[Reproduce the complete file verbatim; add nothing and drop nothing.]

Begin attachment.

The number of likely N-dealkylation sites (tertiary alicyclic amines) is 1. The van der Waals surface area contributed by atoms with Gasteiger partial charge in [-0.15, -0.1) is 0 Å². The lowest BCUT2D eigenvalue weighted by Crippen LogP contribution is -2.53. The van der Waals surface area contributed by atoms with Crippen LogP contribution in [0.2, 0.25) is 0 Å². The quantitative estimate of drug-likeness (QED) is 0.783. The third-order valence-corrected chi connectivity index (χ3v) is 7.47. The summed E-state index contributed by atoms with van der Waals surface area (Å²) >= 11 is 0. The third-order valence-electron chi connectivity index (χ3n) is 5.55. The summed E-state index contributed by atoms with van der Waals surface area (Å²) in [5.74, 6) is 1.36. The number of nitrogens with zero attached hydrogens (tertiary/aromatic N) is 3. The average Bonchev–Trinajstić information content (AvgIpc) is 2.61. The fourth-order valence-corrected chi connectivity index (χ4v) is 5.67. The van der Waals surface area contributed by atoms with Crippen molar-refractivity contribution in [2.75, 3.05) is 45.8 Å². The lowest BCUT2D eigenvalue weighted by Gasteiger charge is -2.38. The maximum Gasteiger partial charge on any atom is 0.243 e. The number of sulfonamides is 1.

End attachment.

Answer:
The number of likely N-dealkylation sites (tertiary alicyclic amines) is 1. The van der Waals surface area contributed by atoms with Gasteiger partial charge in [-0.15, -0.1) is 0 Å². The lowest BCUT2D eigenvalue weighted by Crippen LogP contribution is -2.53. The van der Waals surface area contributed by atoms with Crippen LogP contribution in [0.2, 0.25) is 0 Å². The quantitative estimate of drug-likeness (QED) is 0.783. The third-order valence-corrected chi connectivity index (χ3v) is 7.47. The summed E-state index contributed by atoms with van der Waals surface area (Å²) >= 11 is 0. The third-order valence-electron chi connectivity index (χ3n) is 5.55. The summed E-state index contributed by atoms with van der Waals surface area (Å²) in [5.74, 6) is 1.36. The number of nitrogens with zero attached hydrogens (tertiary/aromatic N) is 3. The average Bonchev–Trinajstić information content (AvgIpc) is 2.61. The fourth-order valence-corrected chi connectivity index (χ4v) is 5.67. The van der Waals surface area contributed by atoms with Crippen molar-refractivity contribution in [2.75, 3.05) is 45.8 Å². The lowest BCUT2D eigenvalue weighted by Gasteiger charge is -2.38. The maximum Gasteiger partial charge on any atom is 0.243 e. The number of sulfonamides is 1.